Mike Hambright: Yeah, yea. So, what do you think about for folks that maybe can borrow money at the types of rates you’re talking about and then relending that back out kind of making a market with hard money, I mean if you have access to that fund to those funds then you know that hard money is being lent out at fourteen and four or something like that with your experience have you considered getting into the hard money business?
Frank Cava: I haven’t. I’ve got enough going on right now. Also, becoming a lender isn’t really something that is overly appealing. We purchased a couple of notes but becoming a lender is not something that’s on the radar.
Mike Hambright: It’s a whole other ball game that’s for sure.
Frank Cava: What I would tell most people is everybody likes to do a hundred things at a time, what I’m a real big fan of is find something you’re good at and really master it. I talked in the beginning about the different buckets of business that we have, it’s not just me. We have a whole team of people here. I’ve got someone who completely runs wholesale. We have a company that completely runs our rentals. I can’t do all of that stuff well, so you know what I mean?
Mike Hambright: Yeah, absolutely. It’s easy to get spread thin. So, if you have a wholesale business as well are you primarily wholesaling stuff that you just don’t want to touch as a rehab, just doesn’t fit your model or maybe it’s not in the right part of town or things like that? How do you decide what you wholesale versus rehab?
Frank Cava: One of the reasons that I got into this business and set it up the way I set it up is in 2009 I worked for one of the largest homebuilders in America and they were getting just napalmed because they had just one thing that they did. They built houses and they provided mortgages; all around one segment of business and you’re going to say you’re talking out of the other side of your mouth, you just said do one thing, true but I wanted to have a couple of different tentacles into the market place so we have a wholesale business that provides income every single month with quick easy deals. We close somewhere between 6 and 12 of those every month so that’s somewhere between a hundred and a hundred and fifty grand that just comes in and that kind of takes care of overhead. Your footprint can be a lot larger with a wholesale deal because you don’t physically need to inspect those houses you can just have someone run out and just look at it. So we wholesale deals all across the state. Our fix and flip deals are in about a sixty mile envelope and that’s it. It’s about five miles wide and about sixty miles long. And we know contractors, we know everybody that’s in that market place and if something goes wrong with a fix and flip deal I can close up my computer and I can be at the one farthest away in less than an hour so that’s kind of where our marketing is. In addition, some places we don’t want to wholesale or in some instances we have enough fix and flip deals going on that we just want to take that house and sell it in the marketplace. We wholesale good deals but some of them are rentals, some of them are fix and flips but we can’t buy everything so that’s kind of what that segments for.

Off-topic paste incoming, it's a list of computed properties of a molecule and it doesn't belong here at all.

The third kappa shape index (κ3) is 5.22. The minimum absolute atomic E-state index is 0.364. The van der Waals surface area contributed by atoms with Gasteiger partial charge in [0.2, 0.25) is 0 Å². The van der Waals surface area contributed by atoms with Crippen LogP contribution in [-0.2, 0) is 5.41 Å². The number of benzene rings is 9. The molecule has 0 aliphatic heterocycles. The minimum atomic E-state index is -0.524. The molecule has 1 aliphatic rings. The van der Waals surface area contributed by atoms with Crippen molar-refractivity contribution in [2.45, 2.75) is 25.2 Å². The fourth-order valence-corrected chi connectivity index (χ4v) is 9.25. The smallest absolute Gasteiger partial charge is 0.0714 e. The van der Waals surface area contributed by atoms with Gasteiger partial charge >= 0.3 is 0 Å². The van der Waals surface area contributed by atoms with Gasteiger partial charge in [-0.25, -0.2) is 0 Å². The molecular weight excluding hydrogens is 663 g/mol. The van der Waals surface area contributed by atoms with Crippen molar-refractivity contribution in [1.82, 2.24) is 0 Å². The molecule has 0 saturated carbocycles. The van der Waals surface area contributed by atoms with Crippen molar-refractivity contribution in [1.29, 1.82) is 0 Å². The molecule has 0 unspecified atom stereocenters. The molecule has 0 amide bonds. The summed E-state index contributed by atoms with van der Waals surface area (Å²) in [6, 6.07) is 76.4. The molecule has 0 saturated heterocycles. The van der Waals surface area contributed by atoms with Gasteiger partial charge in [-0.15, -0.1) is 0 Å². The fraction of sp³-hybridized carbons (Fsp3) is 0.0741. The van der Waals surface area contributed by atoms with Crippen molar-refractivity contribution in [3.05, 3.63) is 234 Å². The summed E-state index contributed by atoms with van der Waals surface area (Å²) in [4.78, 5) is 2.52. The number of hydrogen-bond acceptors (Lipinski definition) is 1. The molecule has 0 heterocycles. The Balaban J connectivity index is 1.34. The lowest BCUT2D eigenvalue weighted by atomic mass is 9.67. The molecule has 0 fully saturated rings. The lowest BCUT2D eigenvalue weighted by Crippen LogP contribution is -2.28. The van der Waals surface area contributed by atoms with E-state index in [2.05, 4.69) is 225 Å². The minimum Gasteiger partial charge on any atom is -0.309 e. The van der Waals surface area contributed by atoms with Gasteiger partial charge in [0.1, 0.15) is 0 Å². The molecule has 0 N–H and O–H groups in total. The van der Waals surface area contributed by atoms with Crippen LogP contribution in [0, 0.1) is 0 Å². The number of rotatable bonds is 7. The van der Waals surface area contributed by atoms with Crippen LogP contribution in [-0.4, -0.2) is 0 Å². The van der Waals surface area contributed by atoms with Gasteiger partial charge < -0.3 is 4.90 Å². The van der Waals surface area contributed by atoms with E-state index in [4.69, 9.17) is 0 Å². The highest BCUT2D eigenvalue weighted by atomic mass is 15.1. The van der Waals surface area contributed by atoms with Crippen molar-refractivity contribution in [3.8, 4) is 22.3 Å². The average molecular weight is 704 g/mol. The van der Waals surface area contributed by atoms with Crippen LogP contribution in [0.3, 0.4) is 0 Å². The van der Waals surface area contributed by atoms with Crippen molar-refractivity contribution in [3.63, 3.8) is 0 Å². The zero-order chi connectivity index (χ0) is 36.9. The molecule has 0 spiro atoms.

Mike Hambright: Well, Frank talk a little bit about some of the mentoring and coaching type things you do and if folks want to learn more about what you’re doing how they find you.
Frank Cava: Yeah, that’d be great. You hear through kind of the quick conversation we’re having here we can add value and I can personally add value to you in a lot of segments, not lending, but the other segments of the real estate market. There’s two places to find us, one of them is my name, it’s frankcavacoaching.com and you kind of queued me up nicely in the beginning I have a website called TheXperiencedInvestor.com it’s experience with just an X no E and both of those two places is where you can find us. We offer consulting, monthly consulting. We have a handful of students that we actually bring through an entire process and say if you make a sizeable investment in us, in six months we’ll show you four to six times those returns.
Mike Hambright: Awesome, Frank. Well, thanks so much for joining us today. I appreciate the information.
Frank Cava: It was my pleasure; it was great to be here.
Mike Hambright: Awesome, we’ll see you around.